6 Home Health Hacks to Make Caregiving Easier

6 Home Health Hacks to Make Caregiving Easier

Are you caregiving for a loved one at home? If caregiving isn’t your primary occupation, it’s easy to become overwhelmed. Even when you have other people helping out, caregiving is an intense job that requires energy, patience, and planning.

To make caregiving easier for you and your loved one, and to avoid caregiver burnout, try these home health hacks.

1. Get paid to be a caregiver for your loved one

Due to the severe shortage of home health providers, most states have Medicaid-sponsored programs where you can get certified and paid by the state to provide caregiving services. For example, in New York, the Medicaid Consumer Directed Personal Assistance Program (CDPAP) allows patients to hire friends and family members as paid caregivers (excluding the patient’s spouse).

Getting paid to be your loved one’s official caregiver will provide you with some income if you have to quit your job or take time off to help out. 

2. Don’t put money into your loved one’s home

If your loved one is on Medicaid, don’t put any money into fixing up their home unless it’s for modifications to help meet their current needs. If you’re handling paperwork and dealing with agencies, your job as a caregiver can become extremely complicated if Medicaid decides to take the house as repayment for services.

Even when you think your situation makes the house exempt from being seized, don’t count on it. Many people have made every effort to do everything by the book only to have Medicaid take the house in the end. There are tiny mistakes that are easy to miss and those tiny misunderstandings and oversights can be costly. 

3. Use a whiteboard to track medication administration

Some medications need to be administered every 4, 8, or 12 hours while others only need to be taken once per day. It’s important to track the times you administer medication just in case you change the time. For example, you might begin administering a 12-hour medication at 9am and 9pm and then need to change the time to 11am and 11pm. Other caregivers need to know about the time change to avoid administering the second dose too soon.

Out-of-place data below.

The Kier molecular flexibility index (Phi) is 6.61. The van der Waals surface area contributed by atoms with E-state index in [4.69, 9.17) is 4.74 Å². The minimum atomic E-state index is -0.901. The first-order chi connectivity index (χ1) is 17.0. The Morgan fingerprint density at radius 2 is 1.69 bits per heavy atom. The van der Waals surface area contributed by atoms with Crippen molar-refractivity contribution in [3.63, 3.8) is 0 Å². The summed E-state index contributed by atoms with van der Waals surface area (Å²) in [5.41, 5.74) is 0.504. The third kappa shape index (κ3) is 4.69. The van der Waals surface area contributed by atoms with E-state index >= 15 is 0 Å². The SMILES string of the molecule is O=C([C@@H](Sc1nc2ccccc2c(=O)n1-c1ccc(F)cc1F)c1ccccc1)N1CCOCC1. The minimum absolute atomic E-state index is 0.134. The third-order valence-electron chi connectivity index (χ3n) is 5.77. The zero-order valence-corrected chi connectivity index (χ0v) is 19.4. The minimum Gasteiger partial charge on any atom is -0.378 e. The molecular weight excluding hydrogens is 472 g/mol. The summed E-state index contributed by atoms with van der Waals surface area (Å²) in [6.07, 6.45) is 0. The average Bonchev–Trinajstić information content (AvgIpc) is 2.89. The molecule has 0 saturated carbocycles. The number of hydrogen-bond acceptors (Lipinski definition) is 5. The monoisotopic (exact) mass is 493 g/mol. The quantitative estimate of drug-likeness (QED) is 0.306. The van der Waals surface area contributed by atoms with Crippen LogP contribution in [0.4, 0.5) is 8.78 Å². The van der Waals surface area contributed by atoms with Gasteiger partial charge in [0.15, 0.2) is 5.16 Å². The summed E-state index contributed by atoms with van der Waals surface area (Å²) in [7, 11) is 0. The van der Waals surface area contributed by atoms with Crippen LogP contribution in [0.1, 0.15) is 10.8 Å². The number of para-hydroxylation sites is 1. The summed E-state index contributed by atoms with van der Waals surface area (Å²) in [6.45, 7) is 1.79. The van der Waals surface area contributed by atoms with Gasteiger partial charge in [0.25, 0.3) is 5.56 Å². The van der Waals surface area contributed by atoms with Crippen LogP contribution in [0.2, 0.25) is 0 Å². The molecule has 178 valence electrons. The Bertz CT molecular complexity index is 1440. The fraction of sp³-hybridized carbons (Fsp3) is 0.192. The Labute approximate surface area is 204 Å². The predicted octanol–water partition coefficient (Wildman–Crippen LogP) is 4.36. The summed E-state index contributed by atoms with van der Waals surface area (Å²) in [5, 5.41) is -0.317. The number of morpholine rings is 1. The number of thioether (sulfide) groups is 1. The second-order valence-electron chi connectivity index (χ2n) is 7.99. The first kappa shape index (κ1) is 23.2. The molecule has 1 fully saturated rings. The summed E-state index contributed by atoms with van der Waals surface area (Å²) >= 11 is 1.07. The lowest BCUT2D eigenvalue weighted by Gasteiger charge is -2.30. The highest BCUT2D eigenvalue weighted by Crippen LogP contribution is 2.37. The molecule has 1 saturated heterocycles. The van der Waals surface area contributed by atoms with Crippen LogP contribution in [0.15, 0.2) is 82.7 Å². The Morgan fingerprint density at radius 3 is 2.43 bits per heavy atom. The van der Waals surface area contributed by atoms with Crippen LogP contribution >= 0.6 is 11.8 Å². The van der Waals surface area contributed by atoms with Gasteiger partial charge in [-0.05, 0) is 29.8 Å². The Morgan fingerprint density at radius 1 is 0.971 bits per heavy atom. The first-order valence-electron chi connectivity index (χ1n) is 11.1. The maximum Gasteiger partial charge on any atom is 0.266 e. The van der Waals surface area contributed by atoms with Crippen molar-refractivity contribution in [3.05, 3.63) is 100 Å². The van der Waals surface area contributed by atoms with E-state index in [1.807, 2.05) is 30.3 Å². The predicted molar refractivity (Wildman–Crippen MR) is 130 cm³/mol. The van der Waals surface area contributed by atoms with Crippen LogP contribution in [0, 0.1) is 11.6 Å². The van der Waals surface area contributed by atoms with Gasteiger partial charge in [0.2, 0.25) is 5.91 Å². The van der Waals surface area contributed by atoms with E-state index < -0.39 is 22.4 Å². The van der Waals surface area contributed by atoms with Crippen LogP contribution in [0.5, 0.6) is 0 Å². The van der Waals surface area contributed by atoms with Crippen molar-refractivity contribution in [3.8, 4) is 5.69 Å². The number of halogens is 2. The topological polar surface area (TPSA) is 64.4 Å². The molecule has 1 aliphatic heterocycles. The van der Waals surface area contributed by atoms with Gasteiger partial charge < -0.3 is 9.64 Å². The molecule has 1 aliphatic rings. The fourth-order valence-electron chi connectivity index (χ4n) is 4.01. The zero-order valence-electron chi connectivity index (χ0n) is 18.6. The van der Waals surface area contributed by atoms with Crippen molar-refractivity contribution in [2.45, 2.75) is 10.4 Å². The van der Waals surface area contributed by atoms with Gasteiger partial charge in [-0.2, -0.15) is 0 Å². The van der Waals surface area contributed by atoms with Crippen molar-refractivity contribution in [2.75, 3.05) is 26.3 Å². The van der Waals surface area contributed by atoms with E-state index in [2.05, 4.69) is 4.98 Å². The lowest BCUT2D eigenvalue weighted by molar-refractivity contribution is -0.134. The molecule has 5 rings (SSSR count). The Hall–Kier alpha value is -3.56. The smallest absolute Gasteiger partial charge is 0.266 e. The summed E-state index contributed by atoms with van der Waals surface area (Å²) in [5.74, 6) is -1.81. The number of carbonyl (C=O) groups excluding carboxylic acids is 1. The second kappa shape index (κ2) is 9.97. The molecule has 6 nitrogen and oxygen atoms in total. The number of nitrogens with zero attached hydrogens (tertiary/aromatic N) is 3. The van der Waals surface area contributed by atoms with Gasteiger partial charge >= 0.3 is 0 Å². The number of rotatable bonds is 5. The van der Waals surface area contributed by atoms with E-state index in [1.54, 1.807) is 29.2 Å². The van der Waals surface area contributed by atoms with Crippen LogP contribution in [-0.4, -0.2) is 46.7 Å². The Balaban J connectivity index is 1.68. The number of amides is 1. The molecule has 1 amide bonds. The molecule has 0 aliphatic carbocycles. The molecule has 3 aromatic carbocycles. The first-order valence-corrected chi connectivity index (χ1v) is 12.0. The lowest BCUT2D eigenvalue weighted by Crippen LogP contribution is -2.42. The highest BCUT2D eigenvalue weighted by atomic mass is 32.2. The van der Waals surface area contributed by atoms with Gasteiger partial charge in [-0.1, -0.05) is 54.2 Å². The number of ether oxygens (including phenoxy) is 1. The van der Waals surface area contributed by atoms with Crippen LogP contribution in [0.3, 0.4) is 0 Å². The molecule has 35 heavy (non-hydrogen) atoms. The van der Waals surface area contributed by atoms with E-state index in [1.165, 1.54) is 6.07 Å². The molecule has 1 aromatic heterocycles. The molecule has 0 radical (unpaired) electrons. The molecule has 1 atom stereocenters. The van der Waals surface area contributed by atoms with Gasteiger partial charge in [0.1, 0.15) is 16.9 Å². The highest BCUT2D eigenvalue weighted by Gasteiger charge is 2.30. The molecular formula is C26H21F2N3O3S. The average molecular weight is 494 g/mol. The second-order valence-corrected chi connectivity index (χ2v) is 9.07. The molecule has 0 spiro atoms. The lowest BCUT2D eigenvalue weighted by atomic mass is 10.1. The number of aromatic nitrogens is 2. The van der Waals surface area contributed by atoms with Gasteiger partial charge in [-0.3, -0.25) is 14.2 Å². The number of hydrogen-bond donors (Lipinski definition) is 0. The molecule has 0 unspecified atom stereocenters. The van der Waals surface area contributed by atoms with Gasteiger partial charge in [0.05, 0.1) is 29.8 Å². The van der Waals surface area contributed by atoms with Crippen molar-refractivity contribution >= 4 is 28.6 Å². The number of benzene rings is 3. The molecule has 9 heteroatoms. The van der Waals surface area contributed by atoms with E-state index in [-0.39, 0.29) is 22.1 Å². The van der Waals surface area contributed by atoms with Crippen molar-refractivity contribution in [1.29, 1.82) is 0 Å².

Put a whiteboard on the wall to track medication administration. Make a simple chart of all medications and write in the time of administration for each day in the week. The person who relieves you – whether they’re a friend or a home health care worker from an agency – will appreciate the documentation.

4. Apply for unemployment benefits

In some circumstances, quitting your job voluntarily can make you eligible for unemployment benefits, however, only 25 states in the U.S. consider family care a good cause for voluntarily leaving a job.

People have received unemployment benefits after leaving a job to take care of a family member, but that number is low. Regardless, it doesn’t hurt to apply. Just keep one thing in mind: to qualify for unemployment benefits, you must be available to return to work full or part-time. 

Maintaining full or part-time availability might be hard if you really can’t go back to work. However, look for jobs in your industry that allow working remotely from home. 

To get an idea of state laws at-a-glance, AARP published a color-coded map denoting the rules in each state.

5. Split tasks among caregivers according to ability

Split the workload according to each caregiver’s ability when the person you’re caregiving for requires a wide range of tasks like cleaning, cooking, transferring, and bathing. The strongest people should be tasked with transfers. This is obvious, but it’s easy to overlook when you’re just getting into a routine. For instance, if you aren’t keeping this in mind, you might accidentally schedule someone with a bad shoulder to stay overnight and it’s going to be an issue when your loved one needs help being transferred to the toilet.

6. Vet agency-provided caregivers carefully

Home care agencies are supposed to run background checks on their employees, but sometimes they only check with one state. See if you can get permission to run a federal background check on every caregiver you’re provided. 

Vet your caregivers carefully. Make sure they can perform the duties they’re being paid to perform. If you don’t feel comfortable leaving your loved one alone with a caregiver, request a replacement immediately.

Take care of yourself

Caregiving is challenging both physically and mentally. Take care of yourself by getting enough rest and taking breaks. Caregiver burnout is real and it can be avoided with a little self-care.

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